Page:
Panel Paper: Do Estimated Impacts on Earnings Depend on the Source of Data Used to Measure Them? Evidence from Previous Social Experiments

Thursday, November 6, 2014 : 8:30 AM
Laguna (Convention Center)

*Names in bold indicate Presenter

Burt S. Barnow, George Washington University and David H. Greenberg, University of Maryland, Baltimore County
Both data obtained from surveys and data maintained by government units for administrating programs have been used to track the outcomes of social programs (e.g., earnings, educational achievement, and government benefit receipt) and, hence, to estimate their impacts.  Sometimes both have been used.  As discussed in this paper, and focusing mainly on estimates of program effects on earnings, there is evidence from randomized field tests that have used data from both sources to estimate the same impacts that the data used to measure program effects can seriously affect the findings and may lead to differing policy recommendations.  This paper examines the reasons impact estimates from survey and administrative data often differ.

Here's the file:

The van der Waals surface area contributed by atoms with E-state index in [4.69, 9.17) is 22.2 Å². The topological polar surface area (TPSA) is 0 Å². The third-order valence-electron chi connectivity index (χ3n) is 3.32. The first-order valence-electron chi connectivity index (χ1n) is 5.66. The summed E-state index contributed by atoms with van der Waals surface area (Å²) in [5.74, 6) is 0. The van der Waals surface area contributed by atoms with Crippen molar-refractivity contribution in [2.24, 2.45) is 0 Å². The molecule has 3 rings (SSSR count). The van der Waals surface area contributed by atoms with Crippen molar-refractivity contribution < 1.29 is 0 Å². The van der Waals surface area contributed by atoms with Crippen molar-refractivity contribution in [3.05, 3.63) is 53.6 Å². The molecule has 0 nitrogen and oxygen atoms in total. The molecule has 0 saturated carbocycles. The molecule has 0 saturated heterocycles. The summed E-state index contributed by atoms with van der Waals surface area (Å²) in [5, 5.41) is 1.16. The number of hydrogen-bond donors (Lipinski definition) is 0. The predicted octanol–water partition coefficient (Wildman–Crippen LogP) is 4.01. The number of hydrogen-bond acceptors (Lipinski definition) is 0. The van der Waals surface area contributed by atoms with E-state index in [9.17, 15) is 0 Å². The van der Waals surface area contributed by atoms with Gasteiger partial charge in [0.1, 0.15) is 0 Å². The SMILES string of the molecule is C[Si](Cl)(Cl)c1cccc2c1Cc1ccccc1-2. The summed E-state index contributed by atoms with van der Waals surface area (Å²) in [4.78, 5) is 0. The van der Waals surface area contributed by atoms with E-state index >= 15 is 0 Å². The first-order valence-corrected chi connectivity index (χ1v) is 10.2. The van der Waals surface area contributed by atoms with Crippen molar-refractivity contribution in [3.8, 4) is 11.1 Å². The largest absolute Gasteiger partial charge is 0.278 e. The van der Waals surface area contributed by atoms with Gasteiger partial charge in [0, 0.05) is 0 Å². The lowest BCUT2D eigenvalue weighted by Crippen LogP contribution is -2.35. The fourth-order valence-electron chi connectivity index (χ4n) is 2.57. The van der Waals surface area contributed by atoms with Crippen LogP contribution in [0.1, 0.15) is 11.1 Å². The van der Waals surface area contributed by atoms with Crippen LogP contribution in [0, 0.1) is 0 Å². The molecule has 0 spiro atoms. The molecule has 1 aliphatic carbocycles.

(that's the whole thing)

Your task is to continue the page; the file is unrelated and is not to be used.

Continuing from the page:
The paper first briefly compares administrative and survey data in terms of their limitations.  The paper then develops a simple model to examine the mechanisms that can cause impacts estimated with administrative data to differ from those estimated with survey data.  Following that, it looks at the relatively few experiments that have used both administrative data and survey data to estimate the same impacts and examine the extent to which these estimates differ and how these differences are treated in evaluations of the programs tested by social experiments.  Of the eight investigated experiments, the differences were substantial and important in all but one, with the survey-based impacts always larger than those estimated with administrative data.  In general, biases resulting from reporting errors, especially unbalanced reporting errors, appear to be a more important source of the differences than response bias.  The bias from reporting errors seems to result both because administrative data understate earnings impacts and survey data overstate them; and in the latter situation, the overstatement is often worse for the treatment group than the control group. In those experimental evaluations that have analyzed data from both surveys and administrative sources, differences in impacts in earnings have been treated in diverse ways; but they have proven very difficult to reconcile.  The choice of how to treat these differences appears to have especially important implications for cost-benefit analyses of the tested programs.  Both sources of data are subject to weaknesses, in considerable part because some or all of the earnings of members of the sample population are inevitably missed by both, albeit for different reasons. The implications of the differences, which are troubling, and some suggestions for addressing them are discussed at the end of the paper, along with the more common situation in which data from only surveys or administrative data are available.